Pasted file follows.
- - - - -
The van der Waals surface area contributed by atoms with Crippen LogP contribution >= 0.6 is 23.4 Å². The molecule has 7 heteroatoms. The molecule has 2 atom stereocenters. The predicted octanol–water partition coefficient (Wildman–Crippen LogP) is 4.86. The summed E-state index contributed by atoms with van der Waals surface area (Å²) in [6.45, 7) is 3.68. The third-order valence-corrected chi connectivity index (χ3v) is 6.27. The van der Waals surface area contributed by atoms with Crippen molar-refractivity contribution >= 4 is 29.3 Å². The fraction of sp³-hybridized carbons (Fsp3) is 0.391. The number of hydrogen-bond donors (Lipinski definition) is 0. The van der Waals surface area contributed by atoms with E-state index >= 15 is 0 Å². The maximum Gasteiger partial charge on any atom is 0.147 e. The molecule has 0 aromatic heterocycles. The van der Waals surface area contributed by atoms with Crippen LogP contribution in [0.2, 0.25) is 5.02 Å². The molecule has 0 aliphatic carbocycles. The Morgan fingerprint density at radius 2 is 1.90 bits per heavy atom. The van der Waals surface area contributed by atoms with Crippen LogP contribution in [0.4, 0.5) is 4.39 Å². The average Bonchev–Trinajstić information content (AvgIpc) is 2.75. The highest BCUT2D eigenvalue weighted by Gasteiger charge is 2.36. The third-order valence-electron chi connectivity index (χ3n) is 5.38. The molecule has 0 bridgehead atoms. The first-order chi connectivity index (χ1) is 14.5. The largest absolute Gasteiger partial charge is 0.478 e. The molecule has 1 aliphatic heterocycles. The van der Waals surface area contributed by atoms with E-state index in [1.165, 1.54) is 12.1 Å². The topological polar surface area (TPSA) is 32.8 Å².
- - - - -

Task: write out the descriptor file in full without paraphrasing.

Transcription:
The van der Waals surface area contributed by atoms with Crippen LogP contribution >= 0.6 is 23.4 Å². The molecule has 7 heteroatoms. The molecule has 2 atom stereocenters. The predicted octanol–water partition coefficient (Wildman–Crippen LogP) is 4.86. The summed E-state index contributed by atoms with van der Waals surface area (Å²) in [6.45, 7) is 3.68. The third-order valence-corrected chi connectivity index (χ3v) is 6.27. The van der Waals surface area contributed by atoms with Crippen molar-refractivity contribution >= 4 is 29.3 Å². The fraction of sp³-hybridized carbons (Fsp3) is 0.391. The number of hydrogen-bond donors (Lipinski definition) is 0. The van der Waals surface area contributed by atoms with E-state index >= 15 is 0 Å². The maximum Gasteiger partial charge on any atom is 0.147 e. The molecule has 0 aromatic heterocycles. The van der Waals surface area contributed by atoms with Crippen LogP contribution in [0.2, 0.25) is 5.02 Å². The molecule has 0 aliphatic carbocycles. The Morgan fingerprint density at radius 2 is 1.90 bits per heavy atom. The van der Waals surface area contributed by atoms with Crippen LogP contribution in [0.4, 0.5) is 4.39 Å². The average Bonchev–Trinajstić information content (AvgIpc) is 2.75. The highest BCUT2D eigenvalue weighted by Gasteiger charge is 2.36. The third-order valence-electron chi connectivity index (χ3n) is 5.38. The molecule has 0 bridgehead atoms. The first-order chi connectivity index (χ1) is 14.5. The largest absolute Gasteiger partial charge is 0.478 e. The molecule has 1 aliphatic heterocycles. The van der Waals surface area contributed by atoms with E-state index in [1.165, 1.54) is 12.1 Å². The topological polar surface area (TPSA) is 32.8 Å².